How CEO pay in America got out of whack

The Economist, 2020-07-11

Widely Held Incorrect Assumptions

  • Generous CEO rewards are the reflection of the companies’ financial performance.

  • Firms must pay top dollar for CEOs as the competition for talent is global.

  • Superior CEO performance is maximizing shareholder returns.

  • Boards are good at hiring good CEOs.

  • Benchmarking CEO pay against other firms is helpful (no, it just ratchets up the pay for everyone. Actually, it’s not a bad idea for first-time CEOs to be paid below median).

Some Numbers (We Love Numbers, Correct?)

  • Median CEO pay in the US is $14m p/a [includes stock grants/options/etc., i.e. “realized compensation”]

  • Realized Compensation grew ~7% YoY in 1978-2019 and grew 14% in 2019.

  • More than 50% of exec comp is bonuses + stock grants and options.

  • In more than 60% of cases between 2007 and 2016 CEO pay was not correlated with 10-year returns.

  • Companies paying CEOs 12x (top quartile) of bottom quartile CEOs only did 2x financial return. Second lowest-pay quartile CEOs got 3x of bottom quartile CEOs with inferior results.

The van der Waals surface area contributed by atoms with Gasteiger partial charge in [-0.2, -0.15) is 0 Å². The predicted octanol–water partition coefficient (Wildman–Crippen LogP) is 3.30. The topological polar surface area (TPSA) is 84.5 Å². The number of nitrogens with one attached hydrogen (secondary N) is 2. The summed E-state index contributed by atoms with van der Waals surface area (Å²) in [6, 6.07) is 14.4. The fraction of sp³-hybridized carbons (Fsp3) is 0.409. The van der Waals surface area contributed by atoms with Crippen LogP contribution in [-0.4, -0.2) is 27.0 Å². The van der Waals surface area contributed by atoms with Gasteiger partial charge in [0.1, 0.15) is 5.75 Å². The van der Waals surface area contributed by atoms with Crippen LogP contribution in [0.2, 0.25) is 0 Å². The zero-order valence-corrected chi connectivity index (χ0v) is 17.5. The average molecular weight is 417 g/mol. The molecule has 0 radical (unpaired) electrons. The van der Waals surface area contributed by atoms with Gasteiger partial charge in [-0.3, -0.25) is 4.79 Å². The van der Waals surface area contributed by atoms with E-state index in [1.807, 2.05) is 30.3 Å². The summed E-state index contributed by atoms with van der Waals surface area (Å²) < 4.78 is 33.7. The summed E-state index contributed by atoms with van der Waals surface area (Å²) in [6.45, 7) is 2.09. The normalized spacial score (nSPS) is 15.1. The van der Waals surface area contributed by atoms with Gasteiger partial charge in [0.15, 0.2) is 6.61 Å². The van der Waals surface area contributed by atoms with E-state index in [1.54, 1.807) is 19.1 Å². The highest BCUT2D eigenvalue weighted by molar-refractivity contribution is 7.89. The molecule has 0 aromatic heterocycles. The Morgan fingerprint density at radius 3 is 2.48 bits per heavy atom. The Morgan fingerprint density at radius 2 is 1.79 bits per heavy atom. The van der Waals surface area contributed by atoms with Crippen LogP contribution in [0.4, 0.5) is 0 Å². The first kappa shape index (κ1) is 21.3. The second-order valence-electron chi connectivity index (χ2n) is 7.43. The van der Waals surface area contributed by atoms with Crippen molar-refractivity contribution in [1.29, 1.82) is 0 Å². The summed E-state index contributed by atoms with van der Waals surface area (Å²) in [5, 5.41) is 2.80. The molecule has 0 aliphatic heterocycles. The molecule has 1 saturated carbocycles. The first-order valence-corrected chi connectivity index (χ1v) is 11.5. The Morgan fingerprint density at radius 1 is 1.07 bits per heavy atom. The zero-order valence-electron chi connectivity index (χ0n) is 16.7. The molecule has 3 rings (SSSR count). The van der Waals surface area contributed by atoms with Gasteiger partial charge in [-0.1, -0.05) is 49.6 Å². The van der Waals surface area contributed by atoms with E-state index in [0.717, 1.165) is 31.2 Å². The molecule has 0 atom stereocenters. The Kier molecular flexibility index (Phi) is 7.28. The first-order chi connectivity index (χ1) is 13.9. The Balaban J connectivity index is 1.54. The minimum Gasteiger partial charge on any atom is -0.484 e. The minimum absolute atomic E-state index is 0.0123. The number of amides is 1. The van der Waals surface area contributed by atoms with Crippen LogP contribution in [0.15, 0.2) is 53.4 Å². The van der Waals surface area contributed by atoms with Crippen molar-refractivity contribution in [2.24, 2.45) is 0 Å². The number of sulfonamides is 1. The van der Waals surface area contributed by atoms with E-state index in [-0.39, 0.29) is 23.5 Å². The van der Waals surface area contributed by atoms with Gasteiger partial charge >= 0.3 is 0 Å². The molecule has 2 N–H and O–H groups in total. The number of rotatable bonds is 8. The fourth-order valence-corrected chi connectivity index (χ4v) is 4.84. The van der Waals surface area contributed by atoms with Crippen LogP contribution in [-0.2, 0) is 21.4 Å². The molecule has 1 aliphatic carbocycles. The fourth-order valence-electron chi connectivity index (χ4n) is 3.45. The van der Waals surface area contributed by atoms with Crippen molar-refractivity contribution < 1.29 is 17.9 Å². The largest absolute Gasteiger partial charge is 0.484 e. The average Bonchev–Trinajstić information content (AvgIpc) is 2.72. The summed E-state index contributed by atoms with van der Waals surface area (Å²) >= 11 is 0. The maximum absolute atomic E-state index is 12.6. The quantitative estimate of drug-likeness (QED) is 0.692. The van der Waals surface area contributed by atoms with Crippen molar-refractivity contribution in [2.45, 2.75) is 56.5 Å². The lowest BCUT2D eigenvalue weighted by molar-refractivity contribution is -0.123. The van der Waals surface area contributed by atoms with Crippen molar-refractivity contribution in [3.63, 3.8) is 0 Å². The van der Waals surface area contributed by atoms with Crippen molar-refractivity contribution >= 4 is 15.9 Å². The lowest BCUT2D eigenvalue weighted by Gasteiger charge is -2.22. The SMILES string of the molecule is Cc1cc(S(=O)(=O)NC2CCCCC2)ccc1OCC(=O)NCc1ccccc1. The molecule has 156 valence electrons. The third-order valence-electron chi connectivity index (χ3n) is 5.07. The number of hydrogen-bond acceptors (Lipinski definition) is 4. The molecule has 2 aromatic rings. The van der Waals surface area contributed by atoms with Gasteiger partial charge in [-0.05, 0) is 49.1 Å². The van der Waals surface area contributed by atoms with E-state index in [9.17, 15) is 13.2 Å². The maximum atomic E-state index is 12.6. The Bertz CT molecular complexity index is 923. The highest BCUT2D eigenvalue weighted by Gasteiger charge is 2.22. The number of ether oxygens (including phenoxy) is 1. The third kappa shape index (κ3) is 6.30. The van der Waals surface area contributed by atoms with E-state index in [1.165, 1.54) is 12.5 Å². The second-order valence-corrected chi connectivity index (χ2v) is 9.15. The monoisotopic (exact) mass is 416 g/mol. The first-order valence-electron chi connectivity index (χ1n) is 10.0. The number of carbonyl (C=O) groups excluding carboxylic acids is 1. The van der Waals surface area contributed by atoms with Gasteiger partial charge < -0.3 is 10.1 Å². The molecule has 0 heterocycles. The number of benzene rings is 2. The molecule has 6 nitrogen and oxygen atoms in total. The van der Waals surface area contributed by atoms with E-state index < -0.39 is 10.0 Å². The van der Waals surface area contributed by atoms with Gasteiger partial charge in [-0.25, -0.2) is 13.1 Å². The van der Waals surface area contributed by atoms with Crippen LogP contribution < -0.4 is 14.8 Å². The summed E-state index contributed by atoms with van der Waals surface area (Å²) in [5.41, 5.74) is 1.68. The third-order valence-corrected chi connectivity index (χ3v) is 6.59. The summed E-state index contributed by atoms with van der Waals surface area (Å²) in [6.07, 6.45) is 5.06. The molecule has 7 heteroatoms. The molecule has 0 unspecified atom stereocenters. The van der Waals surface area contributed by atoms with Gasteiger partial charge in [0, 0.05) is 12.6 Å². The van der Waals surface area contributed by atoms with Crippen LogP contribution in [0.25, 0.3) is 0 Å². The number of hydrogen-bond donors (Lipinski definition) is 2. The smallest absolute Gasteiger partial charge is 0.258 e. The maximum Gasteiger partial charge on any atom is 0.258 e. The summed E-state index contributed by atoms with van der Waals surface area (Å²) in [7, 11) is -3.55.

• COVID-related “taking $0 salaries by bosses” is not what it seems. Each “foregone” dollar of salary will be more than compensated for by incentive pay should the shares rebound.

  • Share prices of many companies are back to pre-COVID levels, exec salaries may continue to rise.

  • Energy firms’ CEOs got bonuses for oil price spikes (did they influence those spikes?).

  • Despite the independence of Compensation Committees, CEOs have a huge say in their pay.

  • COVID tempts CEOs to renegotiate performance targets to more easily achievable.

Solutions (?)

  • “Say on pay” by shareholders (as opposed to the Directors).

  • Replace “common pay” packages with 3-year performance measures with 5-year measures or delay payouts from equity grants for 5+ years. However, this may force the increase of the base pay to compensate for the longer wait.

  • Don’t use benchmarks.